Tuesday, July 17, 2012

Debtor's Tax Refund Used for Basic Living Expenses is Property of Debtor's Bankruptcy Estate and Subject to Seizure by Trustee.

In the bankruptcy case of Ellman v. Baer, 467 B.R. 635 (D.Md. 2012), the court addressed whether money from a tax refund should be exempt from inclusion in the bankruptcy estate (and thus kept under the debtor's control and out of the hands of the trustee) because such money was required for the debtor's "basic living expenses." Ultimately, the court ruled in favor of the bankruptcy trustee, holding that the debtor's tax refund, based on his pre-petition income, was property of the debtor's bankruptcy estate, and therefore subject to seizure by the bankruptcy trustee, despite debtor's claim that he used the refund for basic living expenses.

The debtor in Ellman v. Baer was a special education teacher in the Baltimore County Public Schools. Debtor filed a Chapter 7 bankruptcy petition in December 2010, at which time his monthly expenses exceeded his monthly income by approximately $1,200. Debtor received worker's compensation benefits from February through June in 2011, due to an injury sustained while he broke up a fight at work. Although debtor applied for disability retirement due to his injury, which deprived him the use of his left arm, he had no other source of income as of the month of September. Debtor received a federal income tax return of $15,827 in February 2011 for the year 2010, which he planned to use to support himself during the summer months when he does not work. The tax refund was the subject of this dispute.

The bankruptcy trustee contended, and the bankruptcy court agreed that the refund (minus exemptions available to debtor) was property of debtor's bankruptcy estate and therefore subject to seizure by the trustee under 11 U.S.C. § 541(a).

The debtor on the other hand wanted the court to look to the use to which a debtor puts a tax refund, rather than simply the fact that the money comes in the form of a tax refund. Debtor likened his case to Lines v. Frederick, 400 U.S. 18 (1970), which held that vacation pay was not part of the bankruptcy estate. So the debtor argued that his tax refund is required for his basic living expenses and was therefore out of the creditor's reach. Debtor asserted that he regularly used his tax refunds to pay his family's living expenses during the two and half months when he is not paid. Thus, debtor's use of the tax refunds makes such refunds comparable to the vacation pay in Lines that was excluded from the Line's debtor's bankruptcy estate.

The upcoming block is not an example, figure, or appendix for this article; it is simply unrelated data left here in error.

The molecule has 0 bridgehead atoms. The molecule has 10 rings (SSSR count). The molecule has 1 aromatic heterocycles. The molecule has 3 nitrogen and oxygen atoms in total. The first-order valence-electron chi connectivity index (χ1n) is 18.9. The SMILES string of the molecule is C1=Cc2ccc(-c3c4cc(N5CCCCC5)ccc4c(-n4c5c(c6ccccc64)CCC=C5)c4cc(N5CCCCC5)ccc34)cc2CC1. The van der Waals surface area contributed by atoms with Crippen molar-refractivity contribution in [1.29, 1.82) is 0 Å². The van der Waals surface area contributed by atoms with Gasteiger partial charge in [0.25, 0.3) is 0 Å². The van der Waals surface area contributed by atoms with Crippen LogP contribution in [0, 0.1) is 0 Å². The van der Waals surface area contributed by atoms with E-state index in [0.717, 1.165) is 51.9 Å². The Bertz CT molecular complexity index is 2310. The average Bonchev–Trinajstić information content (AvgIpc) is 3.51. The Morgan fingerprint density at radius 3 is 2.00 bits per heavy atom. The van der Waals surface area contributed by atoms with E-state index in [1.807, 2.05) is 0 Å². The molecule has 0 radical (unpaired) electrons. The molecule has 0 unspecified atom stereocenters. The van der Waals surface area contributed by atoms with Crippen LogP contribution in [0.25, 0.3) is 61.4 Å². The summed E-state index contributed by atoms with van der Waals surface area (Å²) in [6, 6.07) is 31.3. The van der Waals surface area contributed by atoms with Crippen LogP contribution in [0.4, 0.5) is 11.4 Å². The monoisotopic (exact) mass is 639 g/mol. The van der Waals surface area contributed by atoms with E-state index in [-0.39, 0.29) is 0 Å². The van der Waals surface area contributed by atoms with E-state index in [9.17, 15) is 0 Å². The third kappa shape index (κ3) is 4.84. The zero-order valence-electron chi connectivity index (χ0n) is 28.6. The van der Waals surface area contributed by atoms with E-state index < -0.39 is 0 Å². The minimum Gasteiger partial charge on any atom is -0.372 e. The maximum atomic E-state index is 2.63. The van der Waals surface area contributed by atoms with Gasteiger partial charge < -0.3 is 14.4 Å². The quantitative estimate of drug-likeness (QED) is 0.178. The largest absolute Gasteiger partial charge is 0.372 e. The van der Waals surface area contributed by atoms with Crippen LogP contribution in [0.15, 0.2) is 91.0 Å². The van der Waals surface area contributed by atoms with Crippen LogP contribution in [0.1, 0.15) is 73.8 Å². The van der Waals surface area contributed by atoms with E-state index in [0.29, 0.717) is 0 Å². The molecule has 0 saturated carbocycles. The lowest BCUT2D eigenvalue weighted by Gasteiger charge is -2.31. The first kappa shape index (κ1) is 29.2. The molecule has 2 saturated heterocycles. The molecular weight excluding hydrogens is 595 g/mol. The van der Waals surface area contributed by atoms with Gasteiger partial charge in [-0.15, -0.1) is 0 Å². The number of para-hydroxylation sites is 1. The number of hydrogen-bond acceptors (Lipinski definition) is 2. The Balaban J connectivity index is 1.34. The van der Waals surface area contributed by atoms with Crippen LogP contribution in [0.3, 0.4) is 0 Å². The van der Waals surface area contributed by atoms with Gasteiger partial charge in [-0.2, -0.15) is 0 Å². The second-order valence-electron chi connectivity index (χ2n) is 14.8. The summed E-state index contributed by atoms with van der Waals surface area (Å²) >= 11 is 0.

The bankruptcy court began its analysis by citing Kokoszka v. Belford, 417 U.S. 374 (1974) in which the Supreme Court held that a debtor's tax refund was "property" within the meaning of § 70(a)(5) of the (now former) Bankruptcy Code. According to the Kokoszka Court, the purpose of § 70(a)(5) was "to secure for creditors everything of value the debtor may possess in alienable or leviable form when he files his petition." Next, the bankruptcy court considered debtor's argument but was not able to find a case in the Fourth Circuit or any other Circuit that supported the debtor's argument that a tax refund based on a debtor's pre-petition income is not to be property of the bankruptcy estate, UNLESS the debtor had irrevocably applied the tax refund to prepayment of future taxes.

The court conceded that the debtor was correct to point out that the one purpose of the Bankruptcy Code is to provide an individual with the opportunity to make a fresh start financially. However, for public policy reasons, the court determined that there are other important purposes of the Code, such as the gathering and distributing a debtor's assets to his creditors.

This holding seems to suggest that there are ways to exempt tax refunds from inclusion in a bankruptcy estate. For an analysis discussing these exemptions and strategies about how to obtain these exemptions, please eagerly await future blog posts!

Warmest Regards,

Austin J. Pollak

By: Austin J. Pollak (Austin's bio) . Austin is a summer associate at the Schaller Law Firm where he concentrates in consumer bankruptcy law.

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